New Biosecurity Legislation or phone 1800 040 629.
Keep an eye out for the next special edition of
Biosecurity Matters which will focus entirely on the commencement of the Act.
Networking with tomorrow's Indigenous leaders
NAQS Community Liaison Officer James Matthews with Broome Year 12 student John Bin Sulaiman.
The department has introduced Indigenous high school students from Broome, Western Australia, to the importance of biosecurity, including as a future career option for young Indigenous rangers.
Last month, James Matthews, a Community Liaison Officer with the department’s Northern Australia Quarantine Strategy (NAQS), attended a Clontarf Foundation Partner’s Day in Broome. The Foundation aims to improve the education, discipline, life-skills, self-esteem and employment prospects of young Aboriginal men and currently caters for around 4,200 young men in 68 schools across Western Australia, Northern Territory, Queensland, New South Wales and Victoria.
The Partners Day was attended by Year 12 students from the West Kimberley Clontarf Academy which supports students from Broome Senior High School and St Mary’s College, Broome. The event included a networking session with potential employers, including the Department of Agriculture and Water Resources. Each student was paired with a potential employer to improve how the boys interact with potential employers or people they may have to deal with in a professional capacity.
Continue reading about networking with tomorrow's Indigenous leaders
Mr Matthews said he discussed with the boys what they wished to do after finishing school, giving them new ideas to think about and tips on how to establish networks.
“This was my first interaction with the West Kimberley Academy and the event created a positive platform for future engagement, such as work place visits and biosecurity presentations,” Mr Matthews said.
“The event is annual and I thought the students behaved as mature young men, in part due to the strong mentors and leadership provided. Attending these events builds relationships with Aboriginal stakeholders – these young men may return to their respective communities to work as rangers or potentially to become community leaders.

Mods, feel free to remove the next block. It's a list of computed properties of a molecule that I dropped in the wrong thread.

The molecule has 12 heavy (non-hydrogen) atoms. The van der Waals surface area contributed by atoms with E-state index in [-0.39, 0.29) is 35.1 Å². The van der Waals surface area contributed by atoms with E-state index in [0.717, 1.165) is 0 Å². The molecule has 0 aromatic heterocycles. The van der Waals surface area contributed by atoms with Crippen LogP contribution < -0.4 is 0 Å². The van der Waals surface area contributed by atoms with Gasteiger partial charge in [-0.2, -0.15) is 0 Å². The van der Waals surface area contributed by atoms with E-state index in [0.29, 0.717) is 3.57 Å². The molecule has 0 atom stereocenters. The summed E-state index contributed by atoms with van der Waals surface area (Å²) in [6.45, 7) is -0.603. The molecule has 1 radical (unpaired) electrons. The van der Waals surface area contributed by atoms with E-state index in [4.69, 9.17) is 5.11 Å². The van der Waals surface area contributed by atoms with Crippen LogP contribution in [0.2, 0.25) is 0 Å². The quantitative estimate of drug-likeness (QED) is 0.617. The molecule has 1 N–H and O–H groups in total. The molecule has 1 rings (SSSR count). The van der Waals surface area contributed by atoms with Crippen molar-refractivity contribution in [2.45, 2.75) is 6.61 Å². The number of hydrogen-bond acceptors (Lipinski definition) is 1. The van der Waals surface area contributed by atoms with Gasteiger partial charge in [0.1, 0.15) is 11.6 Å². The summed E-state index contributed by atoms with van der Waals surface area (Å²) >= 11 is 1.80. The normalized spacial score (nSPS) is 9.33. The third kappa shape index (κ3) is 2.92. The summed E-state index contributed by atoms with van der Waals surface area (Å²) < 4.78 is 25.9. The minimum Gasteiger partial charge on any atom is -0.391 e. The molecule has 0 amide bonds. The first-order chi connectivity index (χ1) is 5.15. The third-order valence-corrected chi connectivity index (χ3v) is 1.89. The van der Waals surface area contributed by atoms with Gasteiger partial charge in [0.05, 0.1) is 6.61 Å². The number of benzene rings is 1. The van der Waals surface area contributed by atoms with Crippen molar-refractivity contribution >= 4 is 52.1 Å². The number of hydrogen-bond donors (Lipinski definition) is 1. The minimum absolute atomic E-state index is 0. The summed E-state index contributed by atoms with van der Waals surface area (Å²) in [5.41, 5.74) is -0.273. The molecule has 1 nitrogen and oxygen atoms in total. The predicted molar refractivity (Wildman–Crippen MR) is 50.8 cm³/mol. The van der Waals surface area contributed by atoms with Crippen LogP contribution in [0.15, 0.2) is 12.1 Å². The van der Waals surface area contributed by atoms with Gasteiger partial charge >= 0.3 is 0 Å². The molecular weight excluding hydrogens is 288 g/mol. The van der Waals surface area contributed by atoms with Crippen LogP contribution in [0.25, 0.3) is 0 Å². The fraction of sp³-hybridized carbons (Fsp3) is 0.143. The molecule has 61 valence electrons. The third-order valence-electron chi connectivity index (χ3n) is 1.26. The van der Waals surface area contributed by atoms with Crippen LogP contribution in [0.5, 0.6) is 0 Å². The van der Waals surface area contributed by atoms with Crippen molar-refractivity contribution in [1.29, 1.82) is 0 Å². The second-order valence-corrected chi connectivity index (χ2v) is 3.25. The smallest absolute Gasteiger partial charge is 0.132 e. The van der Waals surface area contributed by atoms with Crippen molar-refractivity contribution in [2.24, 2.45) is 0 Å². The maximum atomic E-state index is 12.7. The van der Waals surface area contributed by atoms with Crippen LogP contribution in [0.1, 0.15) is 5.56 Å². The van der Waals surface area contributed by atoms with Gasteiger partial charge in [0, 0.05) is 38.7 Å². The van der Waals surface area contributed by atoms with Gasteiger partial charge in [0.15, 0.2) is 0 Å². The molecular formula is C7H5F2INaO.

“Introducing these fellows to the importance of biosecurity as early as possible increases the likelihood that they will become ambassadors for us in the future.”
Border finds - Mites with bite
Under the microscope, these dangerous mites found in Malaysian fruit were clear to see.
These mites are less than half a millimetre long, but they have the potential to cause major damage if they found their way into our environment. Biosecurity officers will normally seize all fresh fruit and destroy it, but they decided to look further into a consignment of fruit from Malaysia. The mites were only identified because they used microscopes to see if any risk was present. If insects are found, they can be sent to the entomology department and can be added to our library if the species are exotic and we do not have any samples.
Continue reading about border finds
Biosecurity isn't boaring
Finding a boar’s head looking out at you from a mail package is hardly something you would expect as a biosecurity officer. Luckily for the consignee, the taxidermy boar head from Russia was treated correctly and free from live animal tissue and any other biosecurity risk material. Nor was it subject to the
Convention on International Trade in Endangered Species of Wild Fauna and Flora (CITES). While it may not be to everyone’s taste, the boar head now has a new home in Australia.
Biosecurity officer shows how the boar head compares to human size.
Birth of a new jewellery trend
While inspecting the contents of a small white package, a biosecurity officer was surprised to discover a dried umbilical cord/placenta and a small plastic zip lock bag containing breast milk. Both items were being sent to a commercial jewellery maker who makes handmade DNA keepsake jewellery for new parents. Both items were covered by an import permit which is required for human fluids and tissues.
A biosecurity officer was surprised to find this dried umbilical cord/placenta.